The result of tracking shopping habits is to show people better and more personalized advertising for increasing the chances of a purchase. So, instead of showing you things you would never buy you start seeing things that you actually like, need, or want. 

Another thing to think about is that if Facebook would be intruding in your privacy it wouldn't be happily announcing it publicly. 

-Susan
Kristin Burnham
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Kristin Burnham,
User Rank: Author
8/18/2014 | 3:17:09 PM
Re: Shopping
@stotheco you're spot-on. people may complain about facebook and its privacy implications, but in the end, they're the one giving up this information. Facebook is a free service, so there is some quid-pro-quo, but how much you give up is up to you.
Michael Endler
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Michael Endler,
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8/21/2014 | 5:34:40 PM
Re: Shopping
I agree. I think this particular project is pretty benign, as far as users are concerned. As described, it's better to think of it as sociological data, or like a really granular census of our retail habits, rather than Facebook's interest in you as an individual. I don't really worry about that sort of thing. I'll worry when my car can talk to my insurance company, or when my fork tells my health insurer if I'm eating what I'm supposed to.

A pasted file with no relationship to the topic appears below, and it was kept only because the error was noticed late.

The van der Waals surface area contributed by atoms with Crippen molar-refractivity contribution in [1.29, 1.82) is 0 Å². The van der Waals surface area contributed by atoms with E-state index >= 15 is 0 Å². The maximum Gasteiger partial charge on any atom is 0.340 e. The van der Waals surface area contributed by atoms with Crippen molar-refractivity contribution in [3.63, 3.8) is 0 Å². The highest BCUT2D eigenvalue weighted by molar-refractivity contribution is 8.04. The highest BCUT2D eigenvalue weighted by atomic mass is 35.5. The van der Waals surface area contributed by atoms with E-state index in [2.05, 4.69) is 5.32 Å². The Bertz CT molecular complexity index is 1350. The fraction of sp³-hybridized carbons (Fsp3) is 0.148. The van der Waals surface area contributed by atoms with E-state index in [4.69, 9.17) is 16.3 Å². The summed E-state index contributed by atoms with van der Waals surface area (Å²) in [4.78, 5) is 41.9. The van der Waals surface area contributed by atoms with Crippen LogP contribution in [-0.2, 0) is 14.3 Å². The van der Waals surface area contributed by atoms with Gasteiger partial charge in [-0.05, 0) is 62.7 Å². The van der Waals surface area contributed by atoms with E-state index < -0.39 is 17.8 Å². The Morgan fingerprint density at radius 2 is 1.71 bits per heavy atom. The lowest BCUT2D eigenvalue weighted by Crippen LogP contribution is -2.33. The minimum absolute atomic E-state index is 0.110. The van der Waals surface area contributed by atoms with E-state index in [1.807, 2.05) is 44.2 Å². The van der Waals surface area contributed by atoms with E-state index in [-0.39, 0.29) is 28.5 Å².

vnewman2
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vnewman2,
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8/21/2014 | 7:05:28 PM
Re: Shopping
@Michael - I'm with you on this - I'm not alarmed, nor will I change any of my browsing/shopping habits because of it.

The one thing that did alarm me is how, just the other day, Facebook posted that my friend "Likes" Facebook.  Said friend has been dead for 3 years.  

Ewwww.
Michael Endler
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Michael Endler,
User Rank: Author
8/21/2014 | 7:09:21 PM
Re: Shopping
Agreed, I'd find that unsettling too. Ewww, indeed!
freespiritny25
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freespiritny25,